The Intel and AMD rivalry has always been spicy. With the release of newer and better processors, consumers enjoy the battle. AMD has developed the new Zen3 processor’s lineup featuring the 5000 series Ryzen processors. However, Intel has also released its all-new Alder Lake processors to take over the market.Users have been debating which CPU to buy with the release of new processors from both of the market’s major giants. Gamers, in particular, have found it difficult to pick amongst the top CPUs. Today, we’ll test Core i9-12900K vs Ryzen 9 5900X, two behemoths from the new Alder Lake and Zen3 Ryzen 5000 series lineups. These CPUs are absolute beasts in terms of performance, but how much do they differ, and is the price difference worth the performance boost? To have this question answered we have to test both the CPUs in many different scenarios but before we go into Benchmarks, we need to grasp the fundamentals.
Last update on 2023-02-07
Before we get into the Gaming and Performance benchmarks for both CPUs, we should know a few things. Starting with the specifications will help us comprehend both CPUs much better.
Related Reads: i9-12900k vs i7-12700k
Intel Core i9-12900K Specifications
- Cores : 16
- Threads : 24
- Base Frequency : 3.2Ghz
- Turbo Boost Frequency : 5.2Ghz
- L1 Cache : 64K (per core)
- L2 Cache : 14MB (shared)
- L3 Cache : 30MB (shared)
- TDP : 125W
- Max Temp : 100 Degree (Celcius)
- Integrated Graphics : Intel UHD Graphics 770
AMD Ryzen 9 5900X Specifications
- Cores : 12
- Threads : 24
- Base Frequency : 3.7Ghz
- Turbo Boost Frequency : 4.8Ghz
- L1 Cache : 64K (per core)
- L2 Cache : 512K (per core)
- L3 Cache : 64MB (shared)
- TDP : 105W
- Max Temp : 90 Degree (Celcius)
- Integrated Graphics : N/A
The Intel Core i9-12900K has 12 cores, including 8 Performance (P) Cores and 4 Efficient (E) Cores. The Ryzen 9 5900X, on the other hand, has a total of 12 cores and 24 threads; the number of threads on both CPUs is the same. With four more cores than the Ryzen 9 5900X, the i9-12900K is one of the most powerful CPUs available.
The Core i9-12900K has a TDP of roughly 125W and a CPU temperature limit of 100 degrees Celsius, whereas the Ryzen 9 5900X has a low TDP of 105 and a temperature limit of 90 degrees Celsius. The new hybrid technology allows the i9-12900K to achieve a Turbo Boost frequency of 5.2GHz, compared to the 4.8GHz Turbo Boost frequency of the Ryzen 9 5900X, while Ryzen does take the lead in the Base frequency, being over 0.5GHz faster.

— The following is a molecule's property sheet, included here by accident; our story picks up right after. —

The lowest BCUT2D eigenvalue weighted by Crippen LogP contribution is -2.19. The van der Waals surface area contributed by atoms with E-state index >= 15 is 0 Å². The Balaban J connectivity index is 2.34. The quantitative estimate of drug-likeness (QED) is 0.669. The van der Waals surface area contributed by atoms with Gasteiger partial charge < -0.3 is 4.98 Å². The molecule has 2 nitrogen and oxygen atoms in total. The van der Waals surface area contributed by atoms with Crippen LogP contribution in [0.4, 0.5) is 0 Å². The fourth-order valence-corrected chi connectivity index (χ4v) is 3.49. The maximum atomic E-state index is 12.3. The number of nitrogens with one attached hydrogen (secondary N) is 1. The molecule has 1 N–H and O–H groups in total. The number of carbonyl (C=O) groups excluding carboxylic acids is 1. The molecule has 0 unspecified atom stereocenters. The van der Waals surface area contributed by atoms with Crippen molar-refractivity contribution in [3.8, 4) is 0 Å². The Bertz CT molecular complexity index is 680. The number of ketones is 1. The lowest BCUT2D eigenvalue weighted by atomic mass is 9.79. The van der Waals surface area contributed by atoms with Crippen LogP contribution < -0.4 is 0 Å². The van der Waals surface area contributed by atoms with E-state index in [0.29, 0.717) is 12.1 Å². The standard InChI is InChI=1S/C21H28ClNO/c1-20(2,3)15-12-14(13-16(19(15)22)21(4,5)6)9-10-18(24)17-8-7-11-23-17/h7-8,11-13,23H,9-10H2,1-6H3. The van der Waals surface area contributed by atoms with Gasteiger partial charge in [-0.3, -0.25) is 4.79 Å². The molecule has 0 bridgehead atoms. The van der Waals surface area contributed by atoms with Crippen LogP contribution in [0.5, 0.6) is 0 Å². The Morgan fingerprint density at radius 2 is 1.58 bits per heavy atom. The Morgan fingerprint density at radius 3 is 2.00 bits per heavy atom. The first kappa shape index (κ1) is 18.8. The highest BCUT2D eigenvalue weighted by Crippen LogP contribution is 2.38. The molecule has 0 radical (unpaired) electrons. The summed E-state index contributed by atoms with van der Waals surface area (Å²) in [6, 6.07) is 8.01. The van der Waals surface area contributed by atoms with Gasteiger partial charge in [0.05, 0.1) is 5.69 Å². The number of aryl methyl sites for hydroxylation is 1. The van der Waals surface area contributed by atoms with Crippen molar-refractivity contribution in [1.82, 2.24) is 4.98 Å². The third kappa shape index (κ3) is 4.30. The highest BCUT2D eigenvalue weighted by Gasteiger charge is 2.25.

One of the most significant advantages of Intel CPUs is integrated graphics. The Intel i9-12900K comes with the newest Intel UHD 770 Graphics, which are more than enough for most users, although not the greatest. However, all Ryzen CPUs are available without integrated graphics, necessitating the usage of a Graphics Card. In terms of cache, the Ryzen 9 5900X maintains its advantage, but when considering the Hybrid technology of E and P cores, the Intel i9-12900K is difficult to surpass.
What’s new in the Alder Lake Processors?
Intel has been talking about the Alder Lake CPUs for over a year before they were released; the buzz was high, as were the expectations. The new generation of Intel CPUs brings not just a significant increase in performance but also some significant architectural improvements.
The new 12th Generation Alder Lake CPUs offer a wide range of processors, from the low-end 2 core Celeron G6900T to the high-end 16 core Intel Core i9-12900K. The true game-changer, though, is the new hybrid technology. Intel has introduced Performance (P) Cores and Efficient (E) Cores in the new Alder Lake processor range. However, keep in mind that not all Alder Lake CPUs use hybrid technology. The new hybrid technology is expected to enhance Intel CPUs’ hyperthreading department.
The major focus of Intel’s Alder Lake CPUs has been gaming. The latest Alder Lake CPUs improve gaming performance by 28% in titles like Hitman 3. Along with gaming, Intel has worked on multitasking performance. The new Alder Lake CPUs’ multitasking performance is outstanding, especially for Streamers who frequently run intensive games alongside other apps. To summarise, the new Alder Lake processors are intended for everyone, including editors, gamers, and streamers.
Intel has also switched to the new Z690 chipset, which uses the LGA 1700 socket. The new 10nm manufacturing method has proven to be extremely effective, concentrating on high-frequency, single-threaded performance. Other features included the latest Gen PCIe technology, as well as DDR5. Making the new Alder Lake series a serious contender for the Ryzen 5000 CPUs.
What’s new in the Zen3 Architechture?
AMD announced their all-new 5000 series CPUs based on the Zen3 architecture two years ago; AMD introduced the initial Zen architecture in 2017. AMD’s new 5000 series CPUs are a successor to the existing 3000 series; however, with the 5000 series’ improved performance and efficiency, the Ryzen 3000 series would be left out with no pals. Even Intel fanatics will be thrilled with their top-tier Ryzen 9 5950X CPU, which has 16 cores, 32 threads, and a TDP rating of just 105 watts.